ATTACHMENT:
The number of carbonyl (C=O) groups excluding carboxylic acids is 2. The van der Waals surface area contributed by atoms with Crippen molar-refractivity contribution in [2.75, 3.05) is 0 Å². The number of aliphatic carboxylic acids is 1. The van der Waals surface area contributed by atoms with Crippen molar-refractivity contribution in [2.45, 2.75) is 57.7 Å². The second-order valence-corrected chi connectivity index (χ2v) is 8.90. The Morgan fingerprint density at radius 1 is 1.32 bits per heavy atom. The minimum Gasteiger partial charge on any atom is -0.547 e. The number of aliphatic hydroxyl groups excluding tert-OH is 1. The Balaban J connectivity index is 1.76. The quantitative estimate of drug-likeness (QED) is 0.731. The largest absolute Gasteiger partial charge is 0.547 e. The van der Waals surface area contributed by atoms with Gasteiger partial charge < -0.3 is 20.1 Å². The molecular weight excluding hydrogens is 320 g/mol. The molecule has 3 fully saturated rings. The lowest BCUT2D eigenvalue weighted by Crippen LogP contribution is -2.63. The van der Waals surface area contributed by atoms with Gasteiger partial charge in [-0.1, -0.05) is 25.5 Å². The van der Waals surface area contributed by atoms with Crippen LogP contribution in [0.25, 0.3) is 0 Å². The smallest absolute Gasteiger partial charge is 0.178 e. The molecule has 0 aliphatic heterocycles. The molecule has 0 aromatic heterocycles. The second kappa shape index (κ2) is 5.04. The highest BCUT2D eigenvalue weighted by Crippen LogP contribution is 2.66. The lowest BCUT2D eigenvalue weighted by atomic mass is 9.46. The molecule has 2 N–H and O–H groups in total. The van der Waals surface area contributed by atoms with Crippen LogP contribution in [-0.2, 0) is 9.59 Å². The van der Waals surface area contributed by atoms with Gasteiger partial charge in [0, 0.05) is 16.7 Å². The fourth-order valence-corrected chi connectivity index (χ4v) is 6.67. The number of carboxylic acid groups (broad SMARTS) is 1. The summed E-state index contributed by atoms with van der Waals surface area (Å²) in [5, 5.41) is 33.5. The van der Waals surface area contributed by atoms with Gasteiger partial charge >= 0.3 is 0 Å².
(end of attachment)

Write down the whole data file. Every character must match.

The number of carbonyl (C=O) groups excluding carboxylic acids is 2. The van der Waals surface area contributed by atoms with Crippen molar-refractivity contribution in [2.75, 3.05) is 0 Å². The number of aliphatic carboxylic acids is 1. The van der Waals surface area contributed by atoms with Crippen molar-refractivity contribution in [2.45, 2.75) is 57.7 Å². The second-order valence-corrected chi connectivity index (χ2v) is 8.90. The Morgan fingerprint density at radius 1 is 1.32 bits per heavy atom. The minimum Gasteiger partial charge on any atom is -0.547 e. The number of aliphatic hydroxyl groups excluding tert-OH is 1. The Balaban J connectivity index is 1.76. The quantitative estimate of drug-likeness (QED) is 0.731. The largest absolute Gasteiger partial charge is 0.547 e. The van der Waals surface area contributed by atoms with Gasteiger partial charge < -0.3 is 20.1 Å². The molecular weight excluding hydrogens is 320 g/mol. The molecule has 3 fully saturated rings. The lowest BCUT2D eigenvalue weighted by Crippen LogP contribution is -2.63. The van der Waals surface area contributed by atoms with Gasteiger partial charge in [-0.1, -0.05) is 25.5 Å². The van der Waals surface area contributed by atoms with Crippen LogP contribution in [0.25, 0.3) is 0 Å². The smallest absolute Gasteiger partial charge is 0.178 e. The molecule has 0 aliphatic heterocycles. The molecule has 0 aromatic heterocycles. The second kappa shape index (κ2) is 5.04. The highest BCUT2D eigenvalue weighted by Crippen LogP contribution is 2.66. The lowest BCUT2D eigenvalue weighted by atomic mass is 9.46. The molecule has 2 N–H and O–H groups in total. The van der Waals surface area contributed by atoms with Crippen LogP contribution in [-0.2, 0) is 9.59 Å². The van der Waals surface area contributed by atoms with Gasteiger partial charge in [0, 0.05) is 16.7 Å². The fourth-order valence-corrected chi connectivity index (χ4v) is 6.67. The number of carboxylic acid groups (broad SMARTS) is 1. The summed E-state index contributed by atoms with van der Waals surface area (Å²) in [5, 5.41) is 33.5. The van der Waals surface area contributed by atoms with Gasteiger partial charge >= 0.3 is 0 Å².